© 2019 by Henry Thornton. 

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Sydney Dance Company

March 31, 2019

Sydney Dance Company

Bonachela / Nankivell / Lane

 

 A celebration of fifty years of Sydney Dance Company! My first dip into the wonder was Graeme Murphy’s ‘Poppy’ – a wild and wonderful performance that referenced the works and sensibilities of Jean Cocteau. Almost thirty years later I still get excited if I’ve an evening of Sydney Dance Company ballet to look forward to, now under artistic director and resident choreographer Rafael Bonachela.

 

Where Murphy was a born story weaver, Bonachela has always brought a far more ‘form and movement in space’ sensibility to his works. In last night’s ‘Cinco’, all the precision was present but softened by his response to the emotive states of Alberto Ginastera’s String Quartet No. 2 Op. 26., the inspiration and sound dimension of ‘Cinco’. Lighting by Damien Cooper was meticulous and completely enhancing of the work and ‘Cinco’s’ costume design by Bianca Spender also added a sensual fluidity to the subtle feminine grace of ‘Cinco’; a dimension frequently not encountered in Bonachela’s works.

 

Gabrielle Nankivell’s ‘Neon Aether’, the first work of the night, was in the choreographer’s words,  ‘an ode to the burning intangibles that fuel our imaginations.’  ‘Neon Aether’ was carried on a Space Odyssey-style metaphor, complete with NASA sound-bytes embedded. It worked. The stylisation did, however, lead my Latin-leaning companion to express his desire to feel a more human heartbeat in the work ‘or at least [that of a] chimpanzee’!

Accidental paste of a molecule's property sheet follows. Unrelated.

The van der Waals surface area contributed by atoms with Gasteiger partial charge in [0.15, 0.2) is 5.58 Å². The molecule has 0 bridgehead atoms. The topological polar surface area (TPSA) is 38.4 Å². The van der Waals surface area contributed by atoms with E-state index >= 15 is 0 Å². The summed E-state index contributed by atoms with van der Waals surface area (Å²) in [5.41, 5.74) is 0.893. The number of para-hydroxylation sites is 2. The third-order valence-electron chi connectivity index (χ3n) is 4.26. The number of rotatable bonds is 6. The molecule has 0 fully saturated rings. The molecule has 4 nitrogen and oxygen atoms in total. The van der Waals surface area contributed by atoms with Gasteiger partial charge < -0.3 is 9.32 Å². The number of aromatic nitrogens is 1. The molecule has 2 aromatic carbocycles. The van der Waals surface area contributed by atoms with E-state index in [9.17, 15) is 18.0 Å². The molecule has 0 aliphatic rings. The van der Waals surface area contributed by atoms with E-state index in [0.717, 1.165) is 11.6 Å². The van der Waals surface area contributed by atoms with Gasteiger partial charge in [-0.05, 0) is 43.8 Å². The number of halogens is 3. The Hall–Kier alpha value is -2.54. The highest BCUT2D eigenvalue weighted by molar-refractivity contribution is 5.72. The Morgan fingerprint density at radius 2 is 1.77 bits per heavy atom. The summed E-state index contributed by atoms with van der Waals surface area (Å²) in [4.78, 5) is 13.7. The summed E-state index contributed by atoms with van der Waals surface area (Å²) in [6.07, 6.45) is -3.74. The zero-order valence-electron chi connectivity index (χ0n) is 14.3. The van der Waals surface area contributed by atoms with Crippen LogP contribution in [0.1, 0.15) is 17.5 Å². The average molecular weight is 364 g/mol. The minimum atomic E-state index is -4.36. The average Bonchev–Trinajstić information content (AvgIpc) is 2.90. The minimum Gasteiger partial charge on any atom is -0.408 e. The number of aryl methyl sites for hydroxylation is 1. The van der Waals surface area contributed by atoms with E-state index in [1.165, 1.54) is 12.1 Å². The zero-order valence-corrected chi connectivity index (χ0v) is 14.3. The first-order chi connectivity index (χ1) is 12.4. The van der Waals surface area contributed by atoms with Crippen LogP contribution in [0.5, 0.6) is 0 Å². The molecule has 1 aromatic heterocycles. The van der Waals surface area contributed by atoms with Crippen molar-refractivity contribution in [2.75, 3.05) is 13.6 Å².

You can understand that through this same companion’s filter, choreographer Melanie Lane’s  ‘Woof’ was another balletic  journey that was not wholly built upon known humanity. From a beginning where the dancers configured Renaissance sculptural imagery (I’m sure I saw Giambolgna’s ‘The Rape of the Sabine Women’ and Gericault’s ‘The Raft of Medusa’)  – the work continued its journey of collective spirit through to  post-human moments – dancers eventually leaving the stage, being drawn into a luminous burst of orange light beyond the audience’s vision (and experience?). I liked it. I believe my companion would have liked the endpoint to be a burning human heart behind the curtain … and maybe it was? :)

 

Whatever your aesthetic preference, a  Sydney Dance Company performance is and I am sure will continue to be an experience of elegance, physical and emotional talent and joyful creativity.

 

Bonachela / Nankivell / Lane

Roslyn Packer Theatre until 13 April

National Tour

16 May – 17 August 2019

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